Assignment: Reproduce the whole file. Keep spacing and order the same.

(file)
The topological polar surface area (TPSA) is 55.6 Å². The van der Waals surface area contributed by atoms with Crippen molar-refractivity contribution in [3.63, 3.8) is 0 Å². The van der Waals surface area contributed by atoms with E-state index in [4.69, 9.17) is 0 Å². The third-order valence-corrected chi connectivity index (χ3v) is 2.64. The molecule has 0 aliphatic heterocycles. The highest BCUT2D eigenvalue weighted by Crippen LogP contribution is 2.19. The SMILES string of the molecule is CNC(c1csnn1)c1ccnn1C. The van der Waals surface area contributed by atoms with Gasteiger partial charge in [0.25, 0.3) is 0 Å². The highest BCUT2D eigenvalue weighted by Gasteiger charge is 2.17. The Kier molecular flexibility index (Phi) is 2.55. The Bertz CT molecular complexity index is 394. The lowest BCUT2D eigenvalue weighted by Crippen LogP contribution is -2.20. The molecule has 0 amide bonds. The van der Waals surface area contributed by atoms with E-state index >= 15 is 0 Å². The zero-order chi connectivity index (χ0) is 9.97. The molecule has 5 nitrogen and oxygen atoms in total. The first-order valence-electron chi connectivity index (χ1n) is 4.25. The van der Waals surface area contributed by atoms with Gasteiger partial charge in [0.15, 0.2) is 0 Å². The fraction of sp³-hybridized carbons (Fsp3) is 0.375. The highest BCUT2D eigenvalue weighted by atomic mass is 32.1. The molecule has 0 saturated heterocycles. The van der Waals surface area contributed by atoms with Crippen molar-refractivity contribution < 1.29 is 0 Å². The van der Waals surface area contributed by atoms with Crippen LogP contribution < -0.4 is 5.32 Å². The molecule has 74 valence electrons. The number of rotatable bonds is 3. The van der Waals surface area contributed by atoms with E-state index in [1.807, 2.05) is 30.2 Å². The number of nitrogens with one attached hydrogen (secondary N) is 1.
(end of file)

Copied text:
The topological polar surface area (TPSA) is 55.6 Å². The van der Waals surface area contributed by atoms with Crippen molar-refractivity contribution in [3.63, 3.8) is 0 Å². The van der Waals surface area contributed by atoms with E-state index in [4.69, 9.17) is 0 Å². The third-order valence-corrected chi connectivity index (χ3v) is 2.64. The molecule has 0 aliphatic heterocycles. The highest BCUT2D eigenvalue weighted by Crippen LogP contribution is 2.19. The SMILES string of the molecule is CNC(c1csnn1)c1ccnn1C. The van der Waals surface area contributed by atoms with Gasteiger partial charge in [0.25, 0.3) is 0 Å². The highest BCUT2D eigenvalue weighted by Gasteiger charge is 2.17. The Kier molecular flexibility index (Phi) is 2.55. The Bertz CT molecular complexity index is 394. The lowest BCUT2D eigenvalue weighted by Crippen LogP contribution is -2.20. The molecule has 0 amide bonds. The van der Waals surface area contributed by atoms with E-state index >= 15 is 0 Å². The zero-order chi connectivity index (χ0) is 9.97. The molecule has 5 nitrogen and oxygen atoms in total. The first-order valence-electron chi connectivity index (χ1n) is 4.25. The van der Waals surface area contributed by atoms with Gasteiger partial charge in [0.15, 0.2) is 0 Å². The fraction of sp³-hybridized carbons (Fsp3) is 0.375. The highest BCUT2D eigenvalue weighted by atomic mass is 32.1. The molecule has 0 saturated heterocycles. The van der Waals surface area contributed by atoms with Crippen molar-refractivity contribution < 1.29 is 0 Å². The van der Waals surface area contributed by atoms with Crippen LogP contribution < -0.4 is 5.32 Å². The molecule has 74 valence electrons. The number of rotatable bonds is 3. The van der Waals surface area contributed by atoms with E-state index in [1.807, 2.05) is 30.2 Å². The number of nitrogens with one attached hydrogen (secondary N) is 1.